Feeding Your Baby
The choice in how to feed your baby is a personal one and one that most families put a lot of thought into. For families who want to breastfeed, many will spend a great deal of time preparing and learning about breastfeeding. While breastfeeding is natural, it is not always easy. Learning about latch, milk supply, baby feeding schedules and caring for yourself while breastfeeding is a lot to learn. When things do not go as planned, you may be encouraged to supplement or give up and move to formula. Having a supportive team who is knowledgeable can make a difference in your breastfeeding experience.
The Best Start
For families wishing to breastfeed, the best start is skin to skin immediately after delivery and allowing baby to find the breast.
It is important to let your physician or midwife and nurse know that you want the baby skin to skin after delivery and you want to delay any non-urgent procedures for the first two hours after delivery. This is a time for you to admire, smell, kiss and snuggle your newborn as he/she searches for the breast and learns how to breastfeed.
Sometimes babies are sleepy right after delivery and may not be eager to latch on right away. It’s still beneficial and valuable to have baby skin to skin with parents and helps to encourage colostrum production. Sometimes babies require special medical attention the delays the initiation of breastfeeding, pumping and feeding through a syringe or spoon can help to ensure that your baby receives optimum nutrients and the antibodies available in breastmilk. Hospitals and birth centers have pumps available to assist in situations where babies are not able to latch on immediately.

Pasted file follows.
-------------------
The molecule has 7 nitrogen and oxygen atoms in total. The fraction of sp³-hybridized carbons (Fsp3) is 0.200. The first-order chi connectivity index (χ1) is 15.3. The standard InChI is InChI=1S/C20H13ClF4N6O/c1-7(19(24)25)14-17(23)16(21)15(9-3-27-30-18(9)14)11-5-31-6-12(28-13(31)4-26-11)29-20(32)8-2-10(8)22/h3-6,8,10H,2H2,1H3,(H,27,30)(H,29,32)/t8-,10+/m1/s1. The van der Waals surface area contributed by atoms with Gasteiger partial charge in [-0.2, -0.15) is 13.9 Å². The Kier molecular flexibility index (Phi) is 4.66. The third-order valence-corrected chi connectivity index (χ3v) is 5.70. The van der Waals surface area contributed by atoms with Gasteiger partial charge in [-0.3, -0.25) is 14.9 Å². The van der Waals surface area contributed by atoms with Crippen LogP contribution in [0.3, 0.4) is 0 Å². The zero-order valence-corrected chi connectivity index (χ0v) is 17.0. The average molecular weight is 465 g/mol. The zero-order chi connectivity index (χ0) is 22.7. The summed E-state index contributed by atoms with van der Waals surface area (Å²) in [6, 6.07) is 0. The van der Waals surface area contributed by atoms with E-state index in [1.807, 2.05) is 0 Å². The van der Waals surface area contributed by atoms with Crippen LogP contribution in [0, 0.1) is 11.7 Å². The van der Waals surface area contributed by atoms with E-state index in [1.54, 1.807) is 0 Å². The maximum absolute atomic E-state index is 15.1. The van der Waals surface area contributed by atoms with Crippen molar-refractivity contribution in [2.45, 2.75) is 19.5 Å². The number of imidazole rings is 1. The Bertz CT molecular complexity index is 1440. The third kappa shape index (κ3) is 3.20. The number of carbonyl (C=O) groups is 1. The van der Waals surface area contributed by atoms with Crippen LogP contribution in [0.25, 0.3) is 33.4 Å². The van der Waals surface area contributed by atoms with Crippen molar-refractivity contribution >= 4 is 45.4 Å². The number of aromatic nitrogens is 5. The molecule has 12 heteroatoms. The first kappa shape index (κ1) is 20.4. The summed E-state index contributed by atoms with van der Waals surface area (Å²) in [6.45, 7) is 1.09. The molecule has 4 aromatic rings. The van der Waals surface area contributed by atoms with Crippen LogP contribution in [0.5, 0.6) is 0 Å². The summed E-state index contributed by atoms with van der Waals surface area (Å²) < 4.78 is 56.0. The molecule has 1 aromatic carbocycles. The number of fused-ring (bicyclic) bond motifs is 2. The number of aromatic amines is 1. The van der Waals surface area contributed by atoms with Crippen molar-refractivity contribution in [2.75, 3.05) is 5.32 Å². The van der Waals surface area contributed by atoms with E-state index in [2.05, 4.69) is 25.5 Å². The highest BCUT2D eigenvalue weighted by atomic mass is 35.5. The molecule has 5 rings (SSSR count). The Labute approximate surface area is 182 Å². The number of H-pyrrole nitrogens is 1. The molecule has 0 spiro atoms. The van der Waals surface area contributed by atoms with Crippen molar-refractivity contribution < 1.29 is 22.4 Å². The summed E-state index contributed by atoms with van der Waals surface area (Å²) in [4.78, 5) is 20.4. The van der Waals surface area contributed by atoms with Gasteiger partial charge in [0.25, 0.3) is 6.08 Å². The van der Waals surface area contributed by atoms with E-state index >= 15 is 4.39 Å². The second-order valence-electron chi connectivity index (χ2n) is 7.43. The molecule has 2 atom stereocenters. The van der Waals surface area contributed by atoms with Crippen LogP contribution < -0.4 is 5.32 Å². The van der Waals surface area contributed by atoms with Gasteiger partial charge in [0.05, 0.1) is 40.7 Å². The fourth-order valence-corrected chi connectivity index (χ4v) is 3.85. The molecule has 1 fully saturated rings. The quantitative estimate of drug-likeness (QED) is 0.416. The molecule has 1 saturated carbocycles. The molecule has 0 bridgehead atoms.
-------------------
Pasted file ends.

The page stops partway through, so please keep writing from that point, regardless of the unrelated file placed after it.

There are some physiological challenges that can make breastfeeding more difficult. These include a cleft lip or palette, a tongue or lip tie or prematurity. While these are challenges, a lactation consultant can help with suggestions to encourage a healthy milk supply and ways to feed baby.
Coming home with your baby can create some anxiety around feeding. Your breasts do not have a measuring device to allow you to know how much your baby is getting at a feeding, you may not be sure how long is too long for your baby to sleep, your baby may seem to ‘forget’ how to feed once you get home and you may worry about your baby’s weight gain. While these worries are normal, they can make it easy to want to turn to formula to ease your mind about these issues.
is a great video about self-attachment at delivery:
visit from our Certified Lactation Counselor can help you know what to expect,
what is typical and what to do if you are facing challenges. Joanne Stein is a Certified Lactation
Counselor who will provide phone consultations, Skype consultations or in-home
assistance. Certified Lactation
Counselors (CLC) have 45 hours of advanced training in breastfeeding, have
passed an exam that verifies knowledge and ability to assess the breastfeeding
parent and child. If you have had breast augmentation or reduction, have had
challenges with breastfeeding previously or you have concerns about
breastfeeding, our Certified Lactation Counselors are happy to do a prenatal
consultation to provide proactive strategies and guidance.